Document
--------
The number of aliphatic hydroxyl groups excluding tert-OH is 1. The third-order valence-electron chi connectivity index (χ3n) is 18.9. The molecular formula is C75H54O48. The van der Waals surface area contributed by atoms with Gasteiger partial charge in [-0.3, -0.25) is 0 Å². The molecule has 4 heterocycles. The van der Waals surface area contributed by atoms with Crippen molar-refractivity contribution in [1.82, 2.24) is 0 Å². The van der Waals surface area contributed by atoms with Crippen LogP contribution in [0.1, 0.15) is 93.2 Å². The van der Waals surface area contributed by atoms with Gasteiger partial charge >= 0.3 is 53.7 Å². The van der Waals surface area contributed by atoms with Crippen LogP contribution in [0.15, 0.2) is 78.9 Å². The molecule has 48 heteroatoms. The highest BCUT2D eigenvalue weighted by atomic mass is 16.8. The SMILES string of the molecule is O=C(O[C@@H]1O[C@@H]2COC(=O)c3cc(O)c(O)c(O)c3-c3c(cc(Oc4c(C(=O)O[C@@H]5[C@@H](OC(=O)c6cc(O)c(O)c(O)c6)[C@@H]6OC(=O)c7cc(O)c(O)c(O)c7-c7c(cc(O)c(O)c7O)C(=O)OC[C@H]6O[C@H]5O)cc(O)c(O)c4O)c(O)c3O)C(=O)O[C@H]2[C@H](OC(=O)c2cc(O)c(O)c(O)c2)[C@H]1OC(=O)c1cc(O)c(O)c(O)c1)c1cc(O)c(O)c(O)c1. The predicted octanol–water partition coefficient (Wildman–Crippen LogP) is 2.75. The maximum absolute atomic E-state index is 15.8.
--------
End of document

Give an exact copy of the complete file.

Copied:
The number of aliphatic hydroxyl groups excluding tert-OH is 1. The third-order valence-electron chi connectivity index (χ3n) is 18.9. The molecular formula is C75H54O48. The van der Waals surface area contributed by atoms with Gasteiger partial charge in [-0.3, -0.25) is 0 Å². The molecule has 4 heterocycles. The van der Waals surface area contributed by atoms with Crippen molar-refractivity contribution in [1.82, 2.24) is 0 Å². The van der Waals surface area contributed by atoms with Crippen LogP contribution in [0.1, 0.15) is 93.2 Å². The van der Waals surface area contributed by atoms with Gasteiger partial charge >= 0.3 is 53.7 Å². The van der Waals surface area contributed by atoms with Crippen LogP contribution in [0.15, 0.2) is 78.9 Å². The molecule has 48 heteroatoms. The highest BCUT2D eigenvalue weighted by atomic mass is 16.8. The SMILES string of the molecule is O=C(O[C@@H]1O[C@@H]2COC(=O)c3cc(O)c(O)c(O)c3-c3c(cc(Oc4c(C(=O)O[C@@H]5[C@@H](OC(=O)c6cc(O)c(O)c(O)c6)[C@@H]6OC(=O)c7cc(O)c(O)c(O)c7-c7c(cc(O)c(O)c7O)C(=O)OC[C@H]6O[C@H]5O)cc(O)c(O)c4O)c(O)c3O)C(=O)O[C@H]2[C@H](OC(=O)c2cc(O)c(O)c(O)c2)[C@H]1OC(=O)c1cc(O)c(O)c(O)c1)c1cc(O)c(O)c(O)c1. The predicted octanol–water partition coefficient (Wildman–Crippen LogP) is 2.75. The maximum absolute atomic E-state index is 15.8.